Now that, I'd love to see. (from a safe distance!)
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Marty in Minnesota

It's much easier to bash a Steinway than it is to play one.

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#2168081 - 10/18/13 11:34 AM Re: It pays to use a qualified professional. [Re: bkw58]
bkw58 Offline

Silver Supporter until December 19, 2014


Registered: 03/14/09
Posts: 1847
Loc: Conway, AR USA
"Experts"

When doing the recon on qualified professionals we will often encounter experts: the real, the perceived, and the self-proclaimed. Therefore, is it helpful to remember the following:

1. Experts deal with both facts and opinions.
2. Experts in some fields are much more reliable than experts in other fields.
3. Experts disagree enormously among themselves.
4. Experts in every field are very unreliable when they speculate about the future, or (under some circumstances) the past.
5. A surprisingly large number of experts have been caught deliberately deceiving the public.
6. Experts have very frequently been led astray when their emotions have become involved.
7. Experts have a regrettable tendency to exaggerate their own importance, and to persuade the public that they know more than they really do.
8. Non-specialists very often can - and do - make better decisions than experts, once the experts have stated the facts requiring a decision.

If you have any doubts about a professional recommendation, do not hesitate to get a second opinion.


Edited by bkw58 (10/18/13 12:02 PM)
_________________________
Bob W.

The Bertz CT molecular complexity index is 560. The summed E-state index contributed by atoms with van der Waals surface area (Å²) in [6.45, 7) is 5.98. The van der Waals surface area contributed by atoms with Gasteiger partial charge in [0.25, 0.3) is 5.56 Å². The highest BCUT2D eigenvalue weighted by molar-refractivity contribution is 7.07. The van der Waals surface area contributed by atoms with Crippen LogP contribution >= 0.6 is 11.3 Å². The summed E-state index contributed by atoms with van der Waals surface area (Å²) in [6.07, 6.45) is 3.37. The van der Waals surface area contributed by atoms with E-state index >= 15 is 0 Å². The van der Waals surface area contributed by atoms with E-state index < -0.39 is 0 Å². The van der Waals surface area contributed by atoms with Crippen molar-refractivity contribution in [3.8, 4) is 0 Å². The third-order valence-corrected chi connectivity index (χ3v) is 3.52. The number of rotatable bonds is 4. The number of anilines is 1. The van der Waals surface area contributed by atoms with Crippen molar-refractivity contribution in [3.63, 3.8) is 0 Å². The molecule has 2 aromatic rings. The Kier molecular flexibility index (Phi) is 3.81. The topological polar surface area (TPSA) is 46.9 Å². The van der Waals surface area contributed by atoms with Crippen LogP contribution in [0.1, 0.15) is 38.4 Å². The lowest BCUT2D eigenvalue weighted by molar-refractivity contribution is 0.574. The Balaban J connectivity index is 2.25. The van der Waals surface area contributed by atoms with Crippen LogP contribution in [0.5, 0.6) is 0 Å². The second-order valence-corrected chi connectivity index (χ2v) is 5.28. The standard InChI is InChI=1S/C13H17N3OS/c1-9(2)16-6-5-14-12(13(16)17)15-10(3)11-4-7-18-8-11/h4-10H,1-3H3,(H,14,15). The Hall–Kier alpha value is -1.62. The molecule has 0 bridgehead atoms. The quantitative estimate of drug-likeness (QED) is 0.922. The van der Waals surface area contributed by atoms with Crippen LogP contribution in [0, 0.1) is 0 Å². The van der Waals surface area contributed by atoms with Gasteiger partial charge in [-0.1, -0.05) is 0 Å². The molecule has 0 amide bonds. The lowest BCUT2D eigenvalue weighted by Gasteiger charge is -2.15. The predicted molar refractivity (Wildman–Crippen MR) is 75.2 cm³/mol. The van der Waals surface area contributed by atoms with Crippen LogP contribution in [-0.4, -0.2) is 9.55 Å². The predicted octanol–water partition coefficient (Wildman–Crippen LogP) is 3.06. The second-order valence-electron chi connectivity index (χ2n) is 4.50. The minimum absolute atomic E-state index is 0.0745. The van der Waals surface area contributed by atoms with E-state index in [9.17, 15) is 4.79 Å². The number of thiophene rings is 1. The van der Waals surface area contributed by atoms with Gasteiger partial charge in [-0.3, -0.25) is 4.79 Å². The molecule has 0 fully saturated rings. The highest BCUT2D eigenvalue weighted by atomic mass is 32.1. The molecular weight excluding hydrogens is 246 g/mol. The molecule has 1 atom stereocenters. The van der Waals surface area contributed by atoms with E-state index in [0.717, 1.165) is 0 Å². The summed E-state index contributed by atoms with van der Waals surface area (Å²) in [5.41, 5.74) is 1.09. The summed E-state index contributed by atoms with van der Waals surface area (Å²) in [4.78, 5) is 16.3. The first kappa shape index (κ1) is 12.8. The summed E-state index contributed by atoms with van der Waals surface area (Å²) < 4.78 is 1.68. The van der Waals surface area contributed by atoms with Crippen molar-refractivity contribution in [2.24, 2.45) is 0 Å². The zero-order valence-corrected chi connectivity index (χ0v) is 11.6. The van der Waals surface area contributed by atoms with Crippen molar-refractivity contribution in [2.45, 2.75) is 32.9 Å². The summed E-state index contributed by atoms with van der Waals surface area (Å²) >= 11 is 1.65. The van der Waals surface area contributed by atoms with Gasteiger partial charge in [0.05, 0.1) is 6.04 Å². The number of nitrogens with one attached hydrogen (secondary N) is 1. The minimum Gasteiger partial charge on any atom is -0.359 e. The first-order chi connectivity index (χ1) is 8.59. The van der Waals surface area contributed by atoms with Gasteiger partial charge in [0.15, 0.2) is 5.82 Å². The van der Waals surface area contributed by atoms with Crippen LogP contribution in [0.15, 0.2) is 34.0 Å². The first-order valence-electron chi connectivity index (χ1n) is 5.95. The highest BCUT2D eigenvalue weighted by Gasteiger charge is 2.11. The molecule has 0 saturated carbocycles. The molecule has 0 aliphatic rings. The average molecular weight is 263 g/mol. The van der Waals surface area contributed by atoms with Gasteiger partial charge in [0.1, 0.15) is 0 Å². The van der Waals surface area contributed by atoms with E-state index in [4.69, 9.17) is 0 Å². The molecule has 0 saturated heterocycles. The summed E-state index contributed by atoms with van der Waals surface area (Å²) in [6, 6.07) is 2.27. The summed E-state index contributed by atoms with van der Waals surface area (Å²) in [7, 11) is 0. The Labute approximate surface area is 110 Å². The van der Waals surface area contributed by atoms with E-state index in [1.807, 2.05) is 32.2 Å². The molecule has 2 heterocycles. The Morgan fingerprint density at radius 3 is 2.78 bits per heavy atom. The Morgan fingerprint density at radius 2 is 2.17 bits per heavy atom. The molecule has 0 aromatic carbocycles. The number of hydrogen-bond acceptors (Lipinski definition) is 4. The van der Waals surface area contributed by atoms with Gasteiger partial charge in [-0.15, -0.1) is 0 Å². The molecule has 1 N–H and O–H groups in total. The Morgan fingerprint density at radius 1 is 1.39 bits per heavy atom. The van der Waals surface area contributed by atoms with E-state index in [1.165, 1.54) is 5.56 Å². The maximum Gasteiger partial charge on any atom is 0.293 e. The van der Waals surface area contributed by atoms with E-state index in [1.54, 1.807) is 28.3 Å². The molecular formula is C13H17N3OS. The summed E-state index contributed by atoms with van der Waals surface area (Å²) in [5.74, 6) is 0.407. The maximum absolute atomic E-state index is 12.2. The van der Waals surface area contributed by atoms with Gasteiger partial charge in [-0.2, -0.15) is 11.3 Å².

Retired piano technician
www.pianotechno.blogspot.com

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#2169091 - 10/20/13 07:41 PM Re: It pays to use a qualified professional. [Re: bkw58]
bkw58 Offline

Silver Supporter until December 19, 2014


Registered: 03/14/09
Posts: 1847
Loc: Conway, AR USA
Well, I've just about run out of old stories to tell.
[Hold your applause smirk ]

If any other techs have something to share, please do so. Otherwise, I leave you with this link to the FAQ section of the PW Tech thread.

"Live long and shop wise."

How to find a good piano technician.


Addition to post #2168081 "Experts": The enumeration is attributed to Alan Hayward (M.Sc. [Eng.] Ph.D.)


Edited by bkw58 (10/21/13 07:29 AM)
Edit Reason: Attribution added to post #2168081
_________________________
Bob W.
Retired piano technician
www.pianotechno.blogspot.com

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#2169206 - 10/21/13 12:20 AM Re: It pays to use a qualified professional. [Re: Mark R.]
kpembrook Online   content
1000 Post Club Member

Registered: 04/06/10
Posts: 1341
Loc: Michigan
Originally Posted By: Mark R.
Keith, could you explain further, please?

Why is there a need for the system to be operational if the rH is within specs? Why not have a separate control loop...
... for the humidifier (e.g. "on" at 40%, "off" at 43% or even 46%)
... and the dehumidifier (e.g. "on" at 50%, "off" at 47% or even 44%) ?


Sorry, I missed this for a while.

Here's the thing. Dampp Chaser actually employs engineers and has had a continuous product development, testing and research effort for years.

I've heard the explanation from Damp Chaser people, but don't have it all in my head at the moment. But the main takeaway is that the continuous operation is deliberately selected for a purpose -- not a failure in design scope or a cheapened approach driven by the sharp-pencil folk in the office.